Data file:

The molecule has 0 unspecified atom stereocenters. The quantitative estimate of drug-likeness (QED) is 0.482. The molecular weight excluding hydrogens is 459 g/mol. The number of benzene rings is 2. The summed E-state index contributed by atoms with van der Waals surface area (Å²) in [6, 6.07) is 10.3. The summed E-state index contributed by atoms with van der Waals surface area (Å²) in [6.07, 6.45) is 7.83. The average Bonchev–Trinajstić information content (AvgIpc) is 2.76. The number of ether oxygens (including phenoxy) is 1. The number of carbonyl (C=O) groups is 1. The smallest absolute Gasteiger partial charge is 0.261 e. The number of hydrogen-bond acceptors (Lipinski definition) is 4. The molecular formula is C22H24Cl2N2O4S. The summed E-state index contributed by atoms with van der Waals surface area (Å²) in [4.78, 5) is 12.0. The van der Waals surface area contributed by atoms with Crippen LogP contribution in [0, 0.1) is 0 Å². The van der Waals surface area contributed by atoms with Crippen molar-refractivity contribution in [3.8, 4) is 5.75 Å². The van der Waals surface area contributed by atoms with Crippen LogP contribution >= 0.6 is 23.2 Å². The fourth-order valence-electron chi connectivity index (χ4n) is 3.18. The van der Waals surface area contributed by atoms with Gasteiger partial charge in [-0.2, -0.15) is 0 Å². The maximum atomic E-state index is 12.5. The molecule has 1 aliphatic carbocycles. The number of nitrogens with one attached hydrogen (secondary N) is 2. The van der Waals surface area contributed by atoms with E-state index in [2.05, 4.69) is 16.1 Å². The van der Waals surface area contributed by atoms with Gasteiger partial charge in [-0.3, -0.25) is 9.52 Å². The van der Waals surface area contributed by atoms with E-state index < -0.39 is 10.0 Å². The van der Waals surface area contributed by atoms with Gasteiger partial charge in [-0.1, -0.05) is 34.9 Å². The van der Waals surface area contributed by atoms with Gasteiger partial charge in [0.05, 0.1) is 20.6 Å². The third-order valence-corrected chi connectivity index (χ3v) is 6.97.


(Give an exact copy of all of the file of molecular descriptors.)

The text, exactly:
The molecule has 0 unspecified atom stereocenters. The quantitative estimate of drug-likeness (QED) is 0.482. The molecular weight excluding hydrogens is 459 g/mol. The number of benzene rings is 2. The summed E-state index contributed by atoms with van der Waals surface area (Å²) in [6, 6.07) is 10.3. The summed E-state index contributed by atoms with van der Waals surface area (Å²) in [6.07, 6.45) is 7.83. The average Bonchev–Trinajstić information content (AvgIpc) is 2.76. The number of ether oxygens (including phenoxy) is 1. The number of carbonyl (C=O) groups is 1. The smallest absolute Gasteiger partial charge is 0.261 e. The number of hydrogen-bond acceptors (Lipinski definition) is 4. The molecular formula is C22H24Cl2N2O4S. The summed E-state index contributed by atoms with van der Waals surface area (Å²) in [4.78, 5) is 12.0. The van der Waals surface area contributed by atoms with Crippen LogP contribution in [0, 0.1) is 0 Å². The van der Waals surface area contributed by atoms with Crippen molar-refractivity contribution in [3.8, 4) is 5.75 Å². The van der Waals surface area contributed by atoms with Crippen LogP contribution >= 0.6 is 23.2 Å². The fourth-order valence-electron chi connectivity index (χ4n) is 3.18. The van der Waals surface area contributed by atoms with Gasteiger partial charge in [-0.2, -0.15) is 0 Å². The maximum atomic E-state index is 12.5. The molecule has 1 aliphatic carbocycles. The number of nitrogens with one attached hydrogen (secondary N) is 2. The van der Waals surface area contributed by atoms with E-state index in [2.05, 4.69) is 16.1 Å². The van der Waals surface area contributed by atoms with Gasteiger partial charge in [-0.3, -0.25) is 9.52 Å². The van der Waals surface area contributed by atoms with E-state index < -0.39 is 10.0 Å². The van der Waals surface area contributed by atoms with Gasteiger partial charge in [-0.1, -0.05) is 34.9 Å². The van der Waals surface area contributed by atoms with Gasteiger partial charge in [0.05, 0.1) is 20.6 Å². The third-order valence-corrected chi connectivity index (χ3v) is 6.97.